Saturday, July 16, 2011

Deep Summer

It thundered again this afternoon while Duncan and I slept on the couch, the blinds drawn, cocooning us in, the fan turning softly and humming a sweet low note that somehow made the trembling of the dark outside less menacing, something felt rather than heard, the day's pulse. When we pulled ourselves from our afternoon dreams, which are sweet and rich and difficult to shake away, the storm had moved on, leaving a great, vast blue swathe between it and the next line of low, mottled clouds. We ventured out, enjoying the wet our feet kicked up from the dampened grass, the pearly drip of the rain's remnants from the ash and maple and elms in our path, the slow-to-rouse song of the birds rising cautiously from their shadowy hiding spots. Duncan led me to the park, to a place where, if you stand in the right spot, you are are afforded a view of the green hillside rising above you and the setting sun and the mountains below it, without the clutter of the strip malls or the ill harmonies of the traffic congesting the roads beyond. It is a quiet place––a listening place––where you can look out over the freshly trimmed baseball fields and the eastern sky or you can hush yourself and watch the new bunnies explore the tall clover while their mothers stand guard and the crows in the bone branches of the aspens warn of our presence.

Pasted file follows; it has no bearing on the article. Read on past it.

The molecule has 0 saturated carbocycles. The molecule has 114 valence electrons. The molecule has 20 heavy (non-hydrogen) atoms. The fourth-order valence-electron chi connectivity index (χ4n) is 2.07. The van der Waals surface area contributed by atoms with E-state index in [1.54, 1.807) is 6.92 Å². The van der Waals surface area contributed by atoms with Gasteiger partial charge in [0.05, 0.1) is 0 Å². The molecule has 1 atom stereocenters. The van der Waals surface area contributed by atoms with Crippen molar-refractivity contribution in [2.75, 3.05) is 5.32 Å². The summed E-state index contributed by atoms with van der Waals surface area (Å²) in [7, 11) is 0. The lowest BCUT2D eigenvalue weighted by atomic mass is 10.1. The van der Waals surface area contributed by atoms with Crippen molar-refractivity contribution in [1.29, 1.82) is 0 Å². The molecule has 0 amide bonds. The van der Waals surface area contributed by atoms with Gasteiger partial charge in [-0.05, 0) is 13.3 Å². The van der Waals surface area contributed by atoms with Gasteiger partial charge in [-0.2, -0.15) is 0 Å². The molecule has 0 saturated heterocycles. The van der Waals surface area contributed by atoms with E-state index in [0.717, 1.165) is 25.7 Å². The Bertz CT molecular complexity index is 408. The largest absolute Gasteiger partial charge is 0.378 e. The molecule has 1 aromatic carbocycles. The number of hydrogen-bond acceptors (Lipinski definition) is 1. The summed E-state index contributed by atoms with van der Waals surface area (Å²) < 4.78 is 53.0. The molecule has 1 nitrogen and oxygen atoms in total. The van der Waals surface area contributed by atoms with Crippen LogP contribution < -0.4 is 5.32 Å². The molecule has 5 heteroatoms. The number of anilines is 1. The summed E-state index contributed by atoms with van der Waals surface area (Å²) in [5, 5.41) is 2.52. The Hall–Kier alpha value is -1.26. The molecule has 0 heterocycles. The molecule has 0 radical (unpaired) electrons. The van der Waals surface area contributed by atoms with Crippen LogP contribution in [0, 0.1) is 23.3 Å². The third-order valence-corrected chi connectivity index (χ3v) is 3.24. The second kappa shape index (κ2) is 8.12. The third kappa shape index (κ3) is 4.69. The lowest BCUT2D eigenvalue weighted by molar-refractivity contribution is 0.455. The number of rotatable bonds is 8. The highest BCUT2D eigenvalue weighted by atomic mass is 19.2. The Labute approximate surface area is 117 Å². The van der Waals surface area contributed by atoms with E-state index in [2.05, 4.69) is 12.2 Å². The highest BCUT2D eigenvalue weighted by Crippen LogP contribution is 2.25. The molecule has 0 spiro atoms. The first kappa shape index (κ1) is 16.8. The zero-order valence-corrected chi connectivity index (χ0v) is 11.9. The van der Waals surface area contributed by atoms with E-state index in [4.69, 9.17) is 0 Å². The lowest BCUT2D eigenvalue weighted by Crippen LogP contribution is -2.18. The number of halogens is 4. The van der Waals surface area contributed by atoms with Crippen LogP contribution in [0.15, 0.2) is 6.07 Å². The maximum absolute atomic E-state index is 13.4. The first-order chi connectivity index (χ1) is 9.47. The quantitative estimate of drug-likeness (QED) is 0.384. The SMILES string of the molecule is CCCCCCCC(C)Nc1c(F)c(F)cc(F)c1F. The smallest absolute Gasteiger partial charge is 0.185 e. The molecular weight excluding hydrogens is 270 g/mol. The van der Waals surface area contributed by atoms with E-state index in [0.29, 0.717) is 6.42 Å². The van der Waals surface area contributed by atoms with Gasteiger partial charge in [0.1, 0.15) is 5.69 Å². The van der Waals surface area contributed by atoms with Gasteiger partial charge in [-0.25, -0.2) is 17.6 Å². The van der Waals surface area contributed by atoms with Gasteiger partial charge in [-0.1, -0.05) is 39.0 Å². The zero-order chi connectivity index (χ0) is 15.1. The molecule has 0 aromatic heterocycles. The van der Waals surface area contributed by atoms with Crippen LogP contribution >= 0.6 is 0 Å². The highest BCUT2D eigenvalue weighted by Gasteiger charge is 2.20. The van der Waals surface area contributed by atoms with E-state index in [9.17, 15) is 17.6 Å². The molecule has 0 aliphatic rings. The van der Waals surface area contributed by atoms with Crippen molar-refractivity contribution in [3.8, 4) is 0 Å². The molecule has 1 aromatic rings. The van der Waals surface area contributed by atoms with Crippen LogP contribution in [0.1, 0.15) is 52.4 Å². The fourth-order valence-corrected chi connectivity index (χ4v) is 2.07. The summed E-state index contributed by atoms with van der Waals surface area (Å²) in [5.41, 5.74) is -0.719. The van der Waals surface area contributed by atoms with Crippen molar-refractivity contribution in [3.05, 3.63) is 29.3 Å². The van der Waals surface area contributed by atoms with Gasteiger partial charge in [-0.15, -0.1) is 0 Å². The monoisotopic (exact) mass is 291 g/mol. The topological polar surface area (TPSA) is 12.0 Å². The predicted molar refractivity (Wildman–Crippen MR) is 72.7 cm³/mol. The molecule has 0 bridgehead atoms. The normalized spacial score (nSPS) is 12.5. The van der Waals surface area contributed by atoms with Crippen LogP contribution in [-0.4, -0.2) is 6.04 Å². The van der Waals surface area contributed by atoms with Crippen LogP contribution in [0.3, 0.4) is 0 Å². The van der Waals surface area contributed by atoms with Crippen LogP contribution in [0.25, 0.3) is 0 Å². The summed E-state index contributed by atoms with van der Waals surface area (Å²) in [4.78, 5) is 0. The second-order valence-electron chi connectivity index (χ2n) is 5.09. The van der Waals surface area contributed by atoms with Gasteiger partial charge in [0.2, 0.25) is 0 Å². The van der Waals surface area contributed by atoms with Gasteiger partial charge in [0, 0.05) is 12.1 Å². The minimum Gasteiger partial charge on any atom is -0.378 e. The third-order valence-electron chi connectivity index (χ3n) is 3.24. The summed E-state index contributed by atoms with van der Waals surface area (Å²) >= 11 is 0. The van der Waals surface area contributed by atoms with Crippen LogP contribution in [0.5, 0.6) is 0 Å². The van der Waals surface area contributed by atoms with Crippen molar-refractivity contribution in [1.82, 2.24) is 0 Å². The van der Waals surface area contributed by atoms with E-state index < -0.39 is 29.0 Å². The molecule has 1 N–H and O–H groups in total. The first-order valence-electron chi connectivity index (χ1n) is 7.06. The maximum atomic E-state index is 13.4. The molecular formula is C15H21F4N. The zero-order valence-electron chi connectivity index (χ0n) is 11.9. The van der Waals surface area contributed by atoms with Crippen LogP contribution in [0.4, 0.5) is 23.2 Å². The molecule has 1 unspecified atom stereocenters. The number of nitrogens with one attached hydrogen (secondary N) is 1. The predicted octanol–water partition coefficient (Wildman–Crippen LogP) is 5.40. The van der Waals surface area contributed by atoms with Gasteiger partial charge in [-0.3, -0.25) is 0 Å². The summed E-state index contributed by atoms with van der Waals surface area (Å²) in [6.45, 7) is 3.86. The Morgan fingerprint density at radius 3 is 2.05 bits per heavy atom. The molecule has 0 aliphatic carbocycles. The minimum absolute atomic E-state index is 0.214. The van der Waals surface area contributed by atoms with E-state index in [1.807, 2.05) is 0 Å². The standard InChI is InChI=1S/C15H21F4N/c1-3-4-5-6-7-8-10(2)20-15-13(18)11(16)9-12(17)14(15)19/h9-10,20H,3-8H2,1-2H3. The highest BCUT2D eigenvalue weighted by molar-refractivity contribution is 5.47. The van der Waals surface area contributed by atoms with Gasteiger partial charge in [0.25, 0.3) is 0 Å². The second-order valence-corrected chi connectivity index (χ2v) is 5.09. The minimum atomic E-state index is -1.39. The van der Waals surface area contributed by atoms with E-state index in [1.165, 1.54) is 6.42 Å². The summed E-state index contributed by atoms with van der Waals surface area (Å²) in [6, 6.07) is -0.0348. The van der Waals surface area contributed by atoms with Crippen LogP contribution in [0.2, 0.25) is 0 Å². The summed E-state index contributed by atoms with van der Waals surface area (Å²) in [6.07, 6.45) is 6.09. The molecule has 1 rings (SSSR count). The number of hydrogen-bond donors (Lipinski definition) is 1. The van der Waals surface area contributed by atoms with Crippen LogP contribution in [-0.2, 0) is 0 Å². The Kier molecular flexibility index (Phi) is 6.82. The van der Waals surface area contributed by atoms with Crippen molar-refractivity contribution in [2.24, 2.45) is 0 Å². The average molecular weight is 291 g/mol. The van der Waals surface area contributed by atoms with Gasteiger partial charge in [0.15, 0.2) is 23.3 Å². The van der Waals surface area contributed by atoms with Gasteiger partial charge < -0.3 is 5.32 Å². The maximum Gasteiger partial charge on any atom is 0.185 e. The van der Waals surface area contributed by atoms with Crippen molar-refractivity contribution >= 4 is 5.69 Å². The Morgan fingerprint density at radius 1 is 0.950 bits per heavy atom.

We spread ourselves out on the moist grass, cool on my back, and watched our blue swathe drift ever so slowly south, chasing a storm while another chased it. The air turned golden for a moment and was sweet in our mouths. Silence descended as the evening's storm moved in and the tiniest drops began to patter on my arms and legs. Duncan lapped at the air with his tongue and turned his face away from the storm, looking calmly toward the south and east, a glow in his eye, peace in his posture. We stayed there a long time, watching the world be the world all around us, listening to the rapture of this quiet summer eve.

Listen, if you would listen.  There's no end to good talk, to passion songs,
to the melodies that say this branch, this tree is mine,
to the wholesome happiness of being alive on a patch
of this green earth in the deep pleasures of summer. ("Deep Summer," Mary Oliver)


1 comment:

Boondocks and The Love Shack Pack said...

Beautiful words and photography!

Stay cool, Duncan!

AROOOOF!
Boondocks and The Love Shack Pack